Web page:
Announced back in July, Final Fantasy Gaiden is a retro, DS-only take on the series with an absolutely adorable art style and simplified controls. Instead of being a remake of an older title, this is an all-new game inspired by those classics of days gone by, specifically the NES entries in the series. Details revealed thus far include a “hat-switching” job system, a quick, screen tapping control scheme, and a rocking 8-bit soundtrack. You can also probably expect a guy named Cid, some spells that end in “-ga”, and probably a chocobo. Otherwise it wouldn’t be a Final Fantasy game, eh?
Let me start off by saying that I love, love, love the art style. The big-heads-on-tiny -bodies and pastel, cel-shaded graphics add a whimsical feel and suggest that you shouldn’t take the game too seriously. The characters are all young boys and girls, on a grand, but not too dire adventure (at least in the demo) and to be frank, a whimsical entry in the series, even if it is a Gaiden, would be a nice change of pace.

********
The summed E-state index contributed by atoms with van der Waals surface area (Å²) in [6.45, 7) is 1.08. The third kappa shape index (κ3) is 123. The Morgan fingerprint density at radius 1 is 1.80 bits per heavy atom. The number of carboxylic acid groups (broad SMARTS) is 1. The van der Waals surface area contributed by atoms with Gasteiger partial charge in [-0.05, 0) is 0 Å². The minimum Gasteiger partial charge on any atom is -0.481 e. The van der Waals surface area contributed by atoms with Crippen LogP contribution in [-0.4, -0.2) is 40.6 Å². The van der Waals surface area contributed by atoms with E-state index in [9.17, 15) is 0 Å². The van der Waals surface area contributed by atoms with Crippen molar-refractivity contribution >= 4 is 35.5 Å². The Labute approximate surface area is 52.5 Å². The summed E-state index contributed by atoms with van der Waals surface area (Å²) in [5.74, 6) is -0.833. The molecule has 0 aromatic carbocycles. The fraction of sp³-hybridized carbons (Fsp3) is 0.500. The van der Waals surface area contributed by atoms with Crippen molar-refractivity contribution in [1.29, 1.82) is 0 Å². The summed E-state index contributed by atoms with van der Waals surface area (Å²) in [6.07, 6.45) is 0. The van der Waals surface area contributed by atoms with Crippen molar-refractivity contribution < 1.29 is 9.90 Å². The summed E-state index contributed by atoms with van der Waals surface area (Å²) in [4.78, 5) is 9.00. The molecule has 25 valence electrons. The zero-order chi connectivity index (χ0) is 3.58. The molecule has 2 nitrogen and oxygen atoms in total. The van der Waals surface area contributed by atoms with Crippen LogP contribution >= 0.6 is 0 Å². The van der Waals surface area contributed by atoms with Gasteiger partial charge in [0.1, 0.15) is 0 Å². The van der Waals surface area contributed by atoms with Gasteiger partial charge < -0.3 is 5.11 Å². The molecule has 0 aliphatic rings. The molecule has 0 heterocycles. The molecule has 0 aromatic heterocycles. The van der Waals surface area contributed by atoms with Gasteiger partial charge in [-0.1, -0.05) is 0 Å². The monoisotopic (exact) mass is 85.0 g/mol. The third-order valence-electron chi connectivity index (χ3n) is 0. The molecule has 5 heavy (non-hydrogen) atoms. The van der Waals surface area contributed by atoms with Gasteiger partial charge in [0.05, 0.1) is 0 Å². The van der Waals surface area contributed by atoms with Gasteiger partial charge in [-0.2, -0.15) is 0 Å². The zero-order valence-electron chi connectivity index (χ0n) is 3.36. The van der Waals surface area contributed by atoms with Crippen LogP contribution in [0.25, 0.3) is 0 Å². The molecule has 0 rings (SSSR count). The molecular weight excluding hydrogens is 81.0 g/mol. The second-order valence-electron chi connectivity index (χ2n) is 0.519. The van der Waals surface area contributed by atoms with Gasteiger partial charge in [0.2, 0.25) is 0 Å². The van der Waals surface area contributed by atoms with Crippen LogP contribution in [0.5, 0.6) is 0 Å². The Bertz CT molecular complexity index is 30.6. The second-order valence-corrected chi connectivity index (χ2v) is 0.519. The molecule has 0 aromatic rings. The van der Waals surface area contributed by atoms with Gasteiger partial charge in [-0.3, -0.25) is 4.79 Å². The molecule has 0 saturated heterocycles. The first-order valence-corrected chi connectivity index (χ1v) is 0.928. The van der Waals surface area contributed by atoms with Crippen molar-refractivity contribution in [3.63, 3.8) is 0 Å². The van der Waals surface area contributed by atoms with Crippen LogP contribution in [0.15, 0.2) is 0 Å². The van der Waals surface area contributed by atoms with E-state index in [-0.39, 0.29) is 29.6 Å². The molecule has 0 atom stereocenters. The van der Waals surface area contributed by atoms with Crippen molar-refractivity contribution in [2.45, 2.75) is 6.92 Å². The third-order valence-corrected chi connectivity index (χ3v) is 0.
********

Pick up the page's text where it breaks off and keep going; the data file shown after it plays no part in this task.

As the TGS demo begins, your main character, named whatever you like is woken up by his mother. This gave me a little chuckle as many fond memories of my misspent gaming youth began the same way. I gripped the DS stylus began the demo very excited about playing it, completely charmed by the presentation. I finished sadly disappointed, but I’m not sure if it is the game’s fault or my own.
The demo kindly thanks you for playing in a dialogue with another player quickly after you begin and then informs you through another dialogue that the concept of FF: Gaiden is “an RPG with a nice tempo.” What this means in practice is that your options in battle are pretty limited. Each character can initially choose from only three actions: Attack, Charge, and Item. Using Attack costs an action point (represented by bubbles on the character’s info tab) but the others are free actions. In order to use magic or more advanced commands you’re going to have to use a free action and then wait until the next combat round, or sufficient rounds to charge the necessary bubbles. You select each of your warrior’s actions before the combat round begins much as you do in Dragon Quest IX. The actions are then carried out and the enemy performs theirs. You cannot choose your target specifically (only the row on which you perform the action) but generally your party’s attacks will focus on the enemy with lowest HP until it is dead and then move on the next target.
[*].disqus.comto your security software's whitelist.